Landscape surrounding the former convent.

Disclosure: On Isola Maggiore, I was a guest of Trasimeno Tourist Office and Umbria Regional Tourism Board. As ever, all opinions are mine, all mine.



About Alexandra Redisch

One of the kids in ‘travel with kids’, avid traveller, mystery writer, chocoholic, currently working on a WWII biography.

18 Responses to “The lonely convent”

  1. Andrew Graeme Gould 8 May 2013 0113 #

    Now that’s a nice story, and with a happy enough ending!

  2. Jenna 8 May 2013 0220 #

    Italy has so many hidden treasures like this. It imust have been a special experience to go there.

  3. Nat 8 May 2013 0628 #

    What a lovely story although would have been happier if the lace making classes were still hapenning

  4. Andrea 8 May 2013 1201 #

    So intricate – I can’t even imagine the time and skill it takes to make those pieces

  5. Salika Jay 8 May 2013 1430 #

    It’s a perfect place to turn in to a museum because it will be maintained now for years to come.

  6. Muza-chan 9 May 2013 0932 #

    Such beautiful, colorful photos 🙂

  7. budget jan 9 May 2013 1120 #

    The convent was huge – no wonder three people rattled around in it. It is beautiful – not what I would associate with nunneries. Lovely lace work too. I would never have the patience to make that!

  8. [email protected] 9 May 2013 1656 #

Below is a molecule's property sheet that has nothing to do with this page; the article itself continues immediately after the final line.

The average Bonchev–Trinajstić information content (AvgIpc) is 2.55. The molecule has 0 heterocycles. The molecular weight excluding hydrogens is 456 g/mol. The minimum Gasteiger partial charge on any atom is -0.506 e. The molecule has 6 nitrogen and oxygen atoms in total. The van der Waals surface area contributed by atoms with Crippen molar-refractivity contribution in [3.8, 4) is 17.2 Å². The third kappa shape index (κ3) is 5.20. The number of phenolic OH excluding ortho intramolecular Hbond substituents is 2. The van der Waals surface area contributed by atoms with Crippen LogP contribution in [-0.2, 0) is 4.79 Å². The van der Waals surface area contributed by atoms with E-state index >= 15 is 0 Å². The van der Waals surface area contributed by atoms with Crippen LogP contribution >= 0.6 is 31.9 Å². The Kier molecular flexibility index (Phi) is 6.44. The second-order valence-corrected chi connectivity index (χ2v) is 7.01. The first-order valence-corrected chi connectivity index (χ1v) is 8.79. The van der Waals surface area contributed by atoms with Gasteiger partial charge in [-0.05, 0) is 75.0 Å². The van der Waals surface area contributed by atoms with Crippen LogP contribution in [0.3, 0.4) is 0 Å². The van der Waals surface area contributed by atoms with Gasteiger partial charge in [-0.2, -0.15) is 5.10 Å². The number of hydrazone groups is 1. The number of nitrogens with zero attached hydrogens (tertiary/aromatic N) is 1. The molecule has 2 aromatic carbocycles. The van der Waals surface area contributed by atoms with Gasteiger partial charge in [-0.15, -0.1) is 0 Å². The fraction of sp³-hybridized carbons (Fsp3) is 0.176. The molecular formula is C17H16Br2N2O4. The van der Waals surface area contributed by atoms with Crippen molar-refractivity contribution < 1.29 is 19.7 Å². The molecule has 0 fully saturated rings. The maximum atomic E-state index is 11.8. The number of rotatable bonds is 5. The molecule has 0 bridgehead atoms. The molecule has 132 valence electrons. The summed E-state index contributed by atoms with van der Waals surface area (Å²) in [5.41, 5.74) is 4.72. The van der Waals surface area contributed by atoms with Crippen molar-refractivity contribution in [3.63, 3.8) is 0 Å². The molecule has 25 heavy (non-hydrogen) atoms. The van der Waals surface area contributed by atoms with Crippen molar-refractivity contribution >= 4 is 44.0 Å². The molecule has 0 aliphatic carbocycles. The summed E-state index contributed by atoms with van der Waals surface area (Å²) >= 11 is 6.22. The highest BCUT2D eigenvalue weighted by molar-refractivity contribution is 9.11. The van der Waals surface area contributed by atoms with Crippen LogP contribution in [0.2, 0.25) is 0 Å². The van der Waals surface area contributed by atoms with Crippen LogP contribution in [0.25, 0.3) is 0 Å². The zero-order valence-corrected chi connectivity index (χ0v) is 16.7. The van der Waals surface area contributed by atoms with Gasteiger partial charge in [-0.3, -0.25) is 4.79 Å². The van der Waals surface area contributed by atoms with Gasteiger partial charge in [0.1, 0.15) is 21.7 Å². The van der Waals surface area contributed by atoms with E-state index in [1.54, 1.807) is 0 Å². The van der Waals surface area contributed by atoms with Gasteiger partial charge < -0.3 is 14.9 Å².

What a beautiful story but most of all I loved your story telling and lovely writing. I definitely like to keep the convent happy and will keep it in mind next time I visit Italy.

  9. eileen at FamiliesGo! 9 May 2013 1758 #

    who knew lace could be so interesting?

  10. Leigh 9 May 2013 1800 #

    What a lovely way of telling the story. It sounds like a beautiful place to visit.

  11. I loved this story and would really enjoy visiting the museum! I’d probably bring some lace home as a souvenir too 🙂

  12. Marcia 9 May 2013 1954 #

    Beautifully told, Alexandra. I’m sure I’ll remember this the next time I see lace.

  13. Lisa Goodmurphy 9 May 2013 2054 #

    Love the creative telling of the story of the lace museum – you have definitely made me want to visit! The lace work looks exquisite!

  14. What a lovely convent and I love how you told us its history. I’m glad they made use of it as a lace museum. I was fascinated with all the lace in Burano so it would be wonderful to visit this museum. This would definitely be a worthy stop.

  15. Johanna 10 May 2013 1422 #

    What a lovely story and the lace is gorgeous. Such fun visiting places like this where you uncover little known facts.

  16. I really like how you told the story from the convent’s point of view, Alexandra. The pictures of the lace are so beautiful that I was all ready to go and buy something until you told me it’s now a museum. Hopefully, there’s a gift shop. Looks like an interesting place.

  17. Agata from NullnFull 7 April 2014 1157 #

    Fabulous story! And with happy ending 😉

  18. Alexandra 26 June 2014 1020 #

    I would love to have yards and yards of that lace. It is so beautiful. I adore Italy, was actually thinking of booking a ticket there next month!